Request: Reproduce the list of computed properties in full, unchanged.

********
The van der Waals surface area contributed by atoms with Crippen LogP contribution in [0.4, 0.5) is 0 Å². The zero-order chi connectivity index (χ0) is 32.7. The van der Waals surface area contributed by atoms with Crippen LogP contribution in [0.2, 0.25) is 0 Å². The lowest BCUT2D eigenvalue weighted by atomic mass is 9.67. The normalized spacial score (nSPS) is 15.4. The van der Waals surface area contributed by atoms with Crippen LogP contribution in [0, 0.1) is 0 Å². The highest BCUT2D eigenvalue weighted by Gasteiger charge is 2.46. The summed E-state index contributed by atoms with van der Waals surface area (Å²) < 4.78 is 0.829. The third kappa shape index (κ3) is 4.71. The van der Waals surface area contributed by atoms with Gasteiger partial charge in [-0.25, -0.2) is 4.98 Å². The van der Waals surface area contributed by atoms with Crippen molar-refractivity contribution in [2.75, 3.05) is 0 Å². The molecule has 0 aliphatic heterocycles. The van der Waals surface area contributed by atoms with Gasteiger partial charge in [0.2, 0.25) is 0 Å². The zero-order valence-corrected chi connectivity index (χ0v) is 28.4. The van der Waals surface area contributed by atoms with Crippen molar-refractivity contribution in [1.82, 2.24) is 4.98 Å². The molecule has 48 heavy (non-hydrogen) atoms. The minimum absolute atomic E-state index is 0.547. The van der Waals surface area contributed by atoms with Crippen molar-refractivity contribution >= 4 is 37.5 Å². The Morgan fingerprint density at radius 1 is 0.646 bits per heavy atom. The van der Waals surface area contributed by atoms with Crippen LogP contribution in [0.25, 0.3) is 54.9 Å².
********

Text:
The van der Waals surface area contributed by atoms with Crippen LogP contribution in [0.4, 0.5) is 0 Å². The zero-order chi connectivity index (χ0) is 32.7. The van der Waals surface area contributed by atoms with Crippen LogP contribution in [0.2, 0.25) is 0 Å². The lowest BCUT2D eigenvalue weighted by atomic mass is 9.67. The normalized spacial score (nSPS) is 15.4. The van der Waals surface area contributed by atoms with Crippen LogP contribution in [0, 0.1) is 0 Å². The highest BCUT2D eigenvalue weighted by Gasteiger charge is 2.46. The summed E-state index contributed by atoms with van der Waals surface area (Å²) < 4.78 is 0.829. The third kappa shape index (κ3) is 4.71. The van der Waals surface area contributed by atoms with Gasteiger partial charge in [-0.25, -0.2) is 4.98 Å². The van der Waals surface area contributed by atoms with Crippen molar-refractivity contribution in [2.75, 3.05) is 0 Å². The molecule has 0 aliphatic heterocycles. The van der Waals surface area contributed by atoms with Gasteiger partial charge in [0.2, 0.25) is 0 Å². The zero-order valence-corrected chi connectivity index (χ0v) is 28.4. The van der Waals surface area contributed by atoms with Crippen molar-refractivity contribution in [1.82, 2.24) is 4.98 Å². The molecule has 48 heavy (non-hydrogen) atoms. The minimum absolute atomic E-state index is 0.547. The van der Waals surface area contributed by atoms with Crippen molar-refractivity contribution >= 4 is 37.5 Å². The Morgan fingerprint density at radius 1 is 0.646 bits per heavy atom. The van der Waals surface area contributed by atoms with Crippen LogP contribution in [0.25, 0.3) is 54.9 Å².